Dunbar Historic District

The Dunbar Historic District is a neighborhood in Tucson, Arizona that holds a rich history and cultural significance for the city’s African American community. It is located in the heart of Tucson’s downtown area, and is bounded by Stone Avenue on the west, Fifth Avenue on the east, 17th Street on the north, and 19th Street on the south.

The district was named after the Dunbar Elementary School, which was built in 1918 and was the first public school for African American students in Tucson. The school was named after Paul Laurence Dunbar, a famous African American poet and writer of the late 19th and early 20th centuries. The school served as a cornerstone of the African American community in Tucson, and was a hub for social and cultural activity.

The Dunbar Historic District was officially designated by the City of Tucson in 1994, and is listed on the National Register of Historic Places. The district includes a mix of residential, commercial, and institutional buildings, many of which were constructed between the 1920s and 1950s. These buildings reflect the unique architectural styles of the time, including Spanish Colonial Revival, Mission Revival, and Art Deco.

One of the most significant buildings in the Dunbar Historic District is the former Dunbar Elementary School, which now serves as the Dunbar Pavilion. The building was designed by Tucson architect Henry O. Jaastad and features a Spanish Colonial Revival style with white stucco walls and red-tiled roofs. The school closed in 1978, and the building was later restored and repurposed as a community center and performing arts venue.

Another notable building in the district is the Pilgrim Rest Baptist Church, which was founded in 1917 and moved to its current location in the Dunbar neighborhood in 1926. The church is a prime example of the Mission Revival style, with a distinctive bell tower and arched entryway. The church has been a pillar of the African American community in Tucson for over a century, and has hosted numerous community events and social justice campaigns.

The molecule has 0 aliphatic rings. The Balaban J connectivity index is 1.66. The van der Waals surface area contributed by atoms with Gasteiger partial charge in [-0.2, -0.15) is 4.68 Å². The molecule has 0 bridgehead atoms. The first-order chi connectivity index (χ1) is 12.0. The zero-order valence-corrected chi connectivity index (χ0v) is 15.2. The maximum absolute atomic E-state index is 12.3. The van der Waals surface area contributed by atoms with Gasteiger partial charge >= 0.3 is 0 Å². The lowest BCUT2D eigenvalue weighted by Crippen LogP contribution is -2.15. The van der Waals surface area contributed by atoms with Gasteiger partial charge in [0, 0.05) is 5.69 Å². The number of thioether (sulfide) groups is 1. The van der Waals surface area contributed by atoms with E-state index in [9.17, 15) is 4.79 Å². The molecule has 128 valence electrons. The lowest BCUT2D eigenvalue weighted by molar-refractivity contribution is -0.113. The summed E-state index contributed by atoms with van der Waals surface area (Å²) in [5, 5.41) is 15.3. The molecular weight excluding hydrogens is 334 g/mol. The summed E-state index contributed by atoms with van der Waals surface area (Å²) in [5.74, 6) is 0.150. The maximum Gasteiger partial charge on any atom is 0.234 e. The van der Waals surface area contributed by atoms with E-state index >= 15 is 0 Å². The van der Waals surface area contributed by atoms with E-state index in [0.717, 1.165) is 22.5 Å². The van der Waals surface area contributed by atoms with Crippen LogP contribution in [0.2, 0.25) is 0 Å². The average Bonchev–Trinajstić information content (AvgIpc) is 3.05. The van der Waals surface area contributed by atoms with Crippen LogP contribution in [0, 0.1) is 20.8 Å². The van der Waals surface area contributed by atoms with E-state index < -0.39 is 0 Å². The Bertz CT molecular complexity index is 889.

The Dunbar Historic District also includes several historic homes, many of which were built in the early 20th century. These homes are unique in their architecture and reflect the diverse styles of the time, ranging from Craftsman bungalows to Mediterranean Revival villas. The district also features several commercial buildings, including the former Cotton Club, which was a popular jazz venue in the 1940s and 1950s.

The Dunbar Historic District is not only significant for its architecture and history, but also for its cultural significance to Tucson’s African American community. The district served as a hub of social and cultural activity for the community, with events such as the annual Juneteenth celebration, which commemorates the end of slavery in the United States. The Dunbar neighborhood also played an important role in the Civil Rights movement, with local leaders such as Dr. Richard A. Jr., who was a prominent physician and civil rights activist in Tucson.

In recent years, the Dunbar Historic District has undergone a revitalization effort to preserve its historic buildings and promote cultural tourism. The City of Tucson has invested in the restoration of several buildings, including the Dunbar Pavilion, and has designated the district as a cultural heritage tourism destination. The Dunbar neighborhood is also home to several community organizations, such as the Dunbar/Spring Neighborhood Association, which work to promote and preserve the district’s history and culture.

In conclusion, the Dunbar Historic District is a unique and important part of Tucson’s history and cultural heritage. The district’s architecture, including the former Dunbar Elementary School and Pilgrim Rest Baptist Church, reflect the unique styles of the early 20th century, and serve as a reminder of the district

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